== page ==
Jay Lenkersdorfer

We live in a consumer world where we are constantly bombarded by offers to buy products and services. The internet hasn’t made things any easier because it puts things in front of us even when we aren’t looking for anything. Get on just about any internet web site and you will soon see that being bombarded by commercials for products or services is the price you pay for access to free content.

My entire success at the Weekly Mailer is based on businesses wanting to reach my audience of consumers who regularly read our publication. We look at the advertisements in the paper as if they are just as important as the news stories we publish. Without this monetary support from advertisers, we wouldn’t exist. People who read the Weekly Mailer know that having local ads is what we do to send them a free paper plus they want to see what merchants are selling.

Logging in to the internet bombards your screen with advertising offers. Simple search words on your computer contain algorithms that help you find what you are looking for, which can be helpful, but they also include programming that advertisers use to splash their product messages onto your computer screen. If you do an internet search for cowboy boots you will quickly see that there are advertising pop-ups that blend into the content of your search. The more popular the product the more internet ads you are bombarded with.

A recent computer search to see the obituary for the father of one of childhood friends helped me find the content I was looking for, but it also slammed me with messages for ordering flowers, offers for pre-need funeral plans and I think there was even a link to lodging in the town where the funeral was being held.

This custom programing can make our lives easier by linking us to products and services that might be on our minds, but that is not always a good thing. I tend to be an ad reader, especially when I’m looking at a printed publication. When I get my Ace Hardware ad in the Weekly Mailer each month I immediately begin looking through it. If I am at my office I grab a felt tip marker and I begin to circle products that I want to buy.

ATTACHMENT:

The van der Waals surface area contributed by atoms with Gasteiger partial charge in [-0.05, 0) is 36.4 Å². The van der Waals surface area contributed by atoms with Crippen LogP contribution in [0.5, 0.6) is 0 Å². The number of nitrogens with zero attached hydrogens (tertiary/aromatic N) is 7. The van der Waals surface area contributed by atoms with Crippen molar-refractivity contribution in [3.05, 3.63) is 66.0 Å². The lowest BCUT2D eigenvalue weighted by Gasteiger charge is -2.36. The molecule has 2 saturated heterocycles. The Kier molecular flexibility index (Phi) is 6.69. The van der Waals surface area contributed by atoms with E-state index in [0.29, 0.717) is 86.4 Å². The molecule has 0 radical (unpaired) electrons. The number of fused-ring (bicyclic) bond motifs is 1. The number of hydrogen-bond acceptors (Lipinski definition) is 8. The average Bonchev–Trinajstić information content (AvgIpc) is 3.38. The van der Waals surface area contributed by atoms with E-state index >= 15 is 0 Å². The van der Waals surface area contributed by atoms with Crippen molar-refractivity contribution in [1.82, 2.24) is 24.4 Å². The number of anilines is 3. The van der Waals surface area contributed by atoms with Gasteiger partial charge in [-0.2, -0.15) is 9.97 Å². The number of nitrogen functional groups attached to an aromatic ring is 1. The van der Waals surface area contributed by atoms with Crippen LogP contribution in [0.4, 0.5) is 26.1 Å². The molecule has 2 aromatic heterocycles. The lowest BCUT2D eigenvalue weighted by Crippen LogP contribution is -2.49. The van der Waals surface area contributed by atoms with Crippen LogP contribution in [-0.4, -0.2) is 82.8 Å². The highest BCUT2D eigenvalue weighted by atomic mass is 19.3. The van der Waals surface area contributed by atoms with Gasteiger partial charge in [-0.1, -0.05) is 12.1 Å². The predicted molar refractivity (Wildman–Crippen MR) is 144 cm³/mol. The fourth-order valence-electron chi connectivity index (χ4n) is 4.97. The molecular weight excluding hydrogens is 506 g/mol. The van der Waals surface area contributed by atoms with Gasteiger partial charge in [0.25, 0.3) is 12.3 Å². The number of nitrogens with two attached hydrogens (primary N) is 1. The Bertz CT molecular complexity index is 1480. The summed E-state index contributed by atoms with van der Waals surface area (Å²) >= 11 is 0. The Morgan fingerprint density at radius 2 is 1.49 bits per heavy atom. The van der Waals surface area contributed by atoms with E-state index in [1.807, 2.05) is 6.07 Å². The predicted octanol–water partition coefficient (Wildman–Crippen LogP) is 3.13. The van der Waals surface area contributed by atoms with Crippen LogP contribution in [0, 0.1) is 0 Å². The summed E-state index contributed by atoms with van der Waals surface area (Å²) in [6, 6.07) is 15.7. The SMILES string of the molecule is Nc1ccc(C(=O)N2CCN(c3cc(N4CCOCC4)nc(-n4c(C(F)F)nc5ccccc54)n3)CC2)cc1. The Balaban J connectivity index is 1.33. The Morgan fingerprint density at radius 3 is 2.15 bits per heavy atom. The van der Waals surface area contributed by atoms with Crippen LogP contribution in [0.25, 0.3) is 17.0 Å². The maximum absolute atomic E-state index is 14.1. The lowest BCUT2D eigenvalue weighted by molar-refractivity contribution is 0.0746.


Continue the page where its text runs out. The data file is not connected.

Because we have rental property and I do most of all my own repairs, I am always looking for a tool that would help me in a future repair. The challenge I run into is that things that are nice to have but aren’t needed today tend to be put into a tote and they are quickly forgotten about. More than once I have had to buy something again because I can’t find the first one I bought. Another challenge for me is that some tools are just nice to have several on hand. Clamps, utility knives, flashlights, paint brushes and tie-down straps are all in that category. How could a guy have too many?

One relatively recent experience for me has been shopping online at internet auction sites. Here I am exposed to a lot of great random stuff that I absolutely want but do not need. Several weeks ago I logged into one auction site and began scrolling through pages and pages of random products that I didn’t need. Before I knew it I had entered bids on about twenty items ranging from cleaning products to toys.

The problem with an online auction is you need to be attentive and stay active as a bidder or someone else will out bid you. Worse, unless you are really paying attention you will end up bidding on something you really don’t need or want. One item I imagined would be fun for my grandchildren was a batch of 40 balls. From the picture they looked like they were about ten to twelve inches in diameter and would be fun to kick around in the yard. When I went to pick up my products I found out that these were two inch in diameter balls, not ten inches. The mistake was mine and if I had looked a little closer to the fine print, I would have seen that they were listed as 2” balls. Thankfully, they have been a blast for our grandchildren to play with.

Several other items that I was the highest bidder with ended up being acceptable and were things I would likely use some time in the future. In reality, spending any time at all on these sites just isn’t the best use of my time, especially with my optimistic shoppers’ attitude of thinking I need all the things I have been bidding on.

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